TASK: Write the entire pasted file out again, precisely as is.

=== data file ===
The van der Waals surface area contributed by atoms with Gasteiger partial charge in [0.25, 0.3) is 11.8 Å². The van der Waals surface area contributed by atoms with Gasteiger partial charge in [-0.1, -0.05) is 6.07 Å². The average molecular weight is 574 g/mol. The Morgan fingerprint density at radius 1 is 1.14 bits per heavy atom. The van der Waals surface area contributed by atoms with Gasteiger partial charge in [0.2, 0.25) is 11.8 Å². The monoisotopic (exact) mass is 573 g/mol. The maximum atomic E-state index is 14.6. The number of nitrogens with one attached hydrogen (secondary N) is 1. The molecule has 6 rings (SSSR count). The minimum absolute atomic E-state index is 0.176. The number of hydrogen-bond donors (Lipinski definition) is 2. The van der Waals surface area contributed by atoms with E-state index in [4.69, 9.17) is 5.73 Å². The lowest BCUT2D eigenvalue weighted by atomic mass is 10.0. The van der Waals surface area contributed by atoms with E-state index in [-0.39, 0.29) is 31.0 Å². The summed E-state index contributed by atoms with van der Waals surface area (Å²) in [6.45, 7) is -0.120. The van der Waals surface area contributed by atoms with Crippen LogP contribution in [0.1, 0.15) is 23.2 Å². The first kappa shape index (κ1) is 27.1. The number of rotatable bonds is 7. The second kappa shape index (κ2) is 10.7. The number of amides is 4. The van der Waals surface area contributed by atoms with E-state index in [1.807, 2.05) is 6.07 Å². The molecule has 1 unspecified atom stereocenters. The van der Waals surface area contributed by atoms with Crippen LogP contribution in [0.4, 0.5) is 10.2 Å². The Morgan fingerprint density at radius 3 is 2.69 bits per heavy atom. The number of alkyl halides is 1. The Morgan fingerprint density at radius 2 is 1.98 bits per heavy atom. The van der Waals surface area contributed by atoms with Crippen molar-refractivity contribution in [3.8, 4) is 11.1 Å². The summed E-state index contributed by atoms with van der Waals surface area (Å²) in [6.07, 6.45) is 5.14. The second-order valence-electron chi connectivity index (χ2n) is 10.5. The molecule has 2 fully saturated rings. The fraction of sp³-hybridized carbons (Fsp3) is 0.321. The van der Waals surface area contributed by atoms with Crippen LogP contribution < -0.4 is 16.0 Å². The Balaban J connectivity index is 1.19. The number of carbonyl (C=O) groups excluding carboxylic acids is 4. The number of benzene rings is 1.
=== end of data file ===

The van der Waals surface area contributed by atoms with Gasteiger partial charge in [0.25, 0.3) is 11.8 Å². The van der Waals surface area contributed by atoms with Gasteiger partial charge in [-0.1, -0.05) is 6.07 Å². The average molecular weight is 574 g/mol. The Morgan fingerprint density at radius 1 is 1.14 bits per heavy atom. The van der Waals surface area contributed by atoms with Gasteiger partial charge in [0.2, 0.25) is 11.8 Å². The monoisotopic (exact) mass is 573 g/mol. The maximum atomic E-state index is 14.6. The number of nitrogens with one attached hydrogen (secondary N) is 1. The molecule has 6 rings (SSSR count). The minimum absolute atomic E-state index is 0.176. The number of hydrogen-bond donors (Lipinski definition) is 2. The van der Waals surface area contributed by atoms with E-state index in [4.69, 9.17) is 5.73 Å². The lowest BCUT2D eigenvalue weighted by atomic mass is 10.0. The van der Waals surface area contributed by atoms with E-state index in [-0.39, 0.29) is 31.0 Å². The summed E-state index contributed by atoms with van der Waals surface area (Å²) in [6.45, 7) is -0.120. The van der Waals surface area contributed by atoms with Crippen LogP contribution in [0.1, 0.15) is 23.2 Å². The first kappa shape index (κ1) is 27.1. The number of rotatable bonds is 7. The second kappa shape index (κ2) is 10.7. The number of amides is 4. The van der Waals surface area contributed by atoms with E-state index in [1.807, 2.05) is 6.07 Å². The molecule has 1 unspecified atom stereocenters. The van der Waals surface area contributed by atoms with Crippen LogP contribution in [0.4, 0.5) is 10.2 Å². The Morgan fingerprint density at radius 3 is 2.69 bits per heavy atom. The number of alkyl halides is 1. The Morgan fingerprint density at radius 2 is 1.98 bits per heavy atom. The van der Waals surface area contributed by atoms with Crippen molar-refractivity contribution in [3.8, 4) is 11.1 Å². The summed E-state index contributed by atoms with van der Waals surface area (Å²) in [6.07, 6.45) is 5.14. The second-order valence-electron chi connectivity index (χ2n) is 10.5. The molecule has 2 fully saturated rings. The fraction of sp³-hybridized carbons (Fsp3) is 0.321. The van der Waals surface area contributed by atoms with Crippen LogP contribution < -0.4 is 16.0 Å². The Balaban J connectivity index is 1.19. The number of carbonyl (C=O) groups excluding carboxylic acids is 4. The number of benzene rings is 1.